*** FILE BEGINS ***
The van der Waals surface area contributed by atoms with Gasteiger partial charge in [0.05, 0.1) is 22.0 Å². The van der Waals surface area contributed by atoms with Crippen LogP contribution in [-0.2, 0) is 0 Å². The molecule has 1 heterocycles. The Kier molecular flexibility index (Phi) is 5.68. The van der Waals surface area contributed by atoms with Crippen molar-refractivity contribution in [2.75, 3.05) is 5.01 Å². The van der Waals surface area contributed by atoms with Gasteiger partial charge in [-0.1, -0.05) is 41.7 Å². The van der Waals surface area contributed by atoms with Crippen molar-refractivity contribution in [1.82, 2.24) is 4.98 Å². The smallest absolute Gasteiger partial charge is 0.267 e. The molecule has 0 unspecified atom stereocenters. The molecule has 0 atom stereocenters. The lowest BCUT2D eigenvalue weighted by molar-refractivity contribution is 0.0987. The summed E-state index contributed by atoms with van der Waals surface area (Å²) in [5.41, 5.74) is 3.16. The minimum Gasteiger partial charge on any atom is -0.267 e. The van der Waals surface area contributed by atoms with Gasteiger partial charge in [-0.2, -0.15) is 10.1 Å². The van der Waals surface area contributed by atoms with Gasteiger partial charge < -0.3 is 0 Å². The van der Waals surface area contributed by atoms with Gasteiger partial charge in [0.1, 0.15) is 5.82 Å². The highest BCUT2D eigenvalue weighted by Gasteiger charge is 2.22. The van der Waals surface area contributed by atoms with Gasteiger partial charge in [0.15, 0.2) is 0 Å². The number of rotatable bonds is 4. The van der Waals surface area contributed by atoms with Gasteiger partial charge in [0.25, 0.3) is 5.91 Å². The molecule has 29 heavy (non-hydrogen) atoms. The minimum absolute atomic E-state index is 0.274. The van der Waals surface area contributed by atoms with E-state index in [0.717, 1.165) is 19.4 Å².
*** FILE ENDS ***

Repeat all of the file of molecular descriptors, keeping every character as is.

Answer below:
The van der Waals surface area contributed by atoms with Gasteiger partial charge in [0.05, 0.1) is 22.0 Å². The van der Waals surface area contributed by atoms with Crippen LogP contribution in [-0.2, 0) is 0 Å². The molecule has 1 heterocycles. The Kier molecular flexibility index (Phi) is 5.68. The van der Waals surface area contributed by atoms with Crippen molar-refractivity contribution in [2.75, 3.05) is 5.01 Å². The van der Waals surface area contributed by atoms with Gasteiger partial charge in [-0.1, -0.05) is 41.7 Å². The van der Waals surface area contributed by atoms with Crippen molar-refractivity contribution in [1.82, 2.24) is 4.98 Å². The smallest absolute Gasteiger partial charge is 0.267 e. The molecule has 0 unspecified atom stereocenters. The molecule has 0 atom stereocenters. The lowest BCUT2D eigenvalue weighted by molar-refractivity contribution is 0.0987. The summed E-state index contributed by atoms with van der Waals surface area (Å²) in [5.41, 5.74) is 3.16. The minimum Gasteiger partial charge on any atom is -0.267 e. The van der Waals surface area contributed by atoms with Gasteiger partial charge in [-0.2, -0.15) is 10.1 Å². The van der Waals surface area contributed by atoms with Gasteiger partial charge < -0.3 is 0 Å². The van der Waals surface area contributed by atoms with Gasteiger partial charge in [0.1, 0.15) is 5.82 Å². The highest BCUT2D eigenvalue weighted by Gasteiger charge is 2.22. The van der Waals surface area contributed by atoms with Gasteiger partial charge in [0.15, 0.2) is 0 Å². The number of rotatable bonds is 4. The van der Waals surface area contributed by atoms with Gasteiger partial charge in [0.25, 0.3) is 5.91 Å². The molecule has 29 heavy (non-hydrogen) atoms. The minimum absolute atomic E-state index is 0.274. The van der Waals surface area contributed by atoms with E-state index in [0.717, 1.165) is 19.4 Å².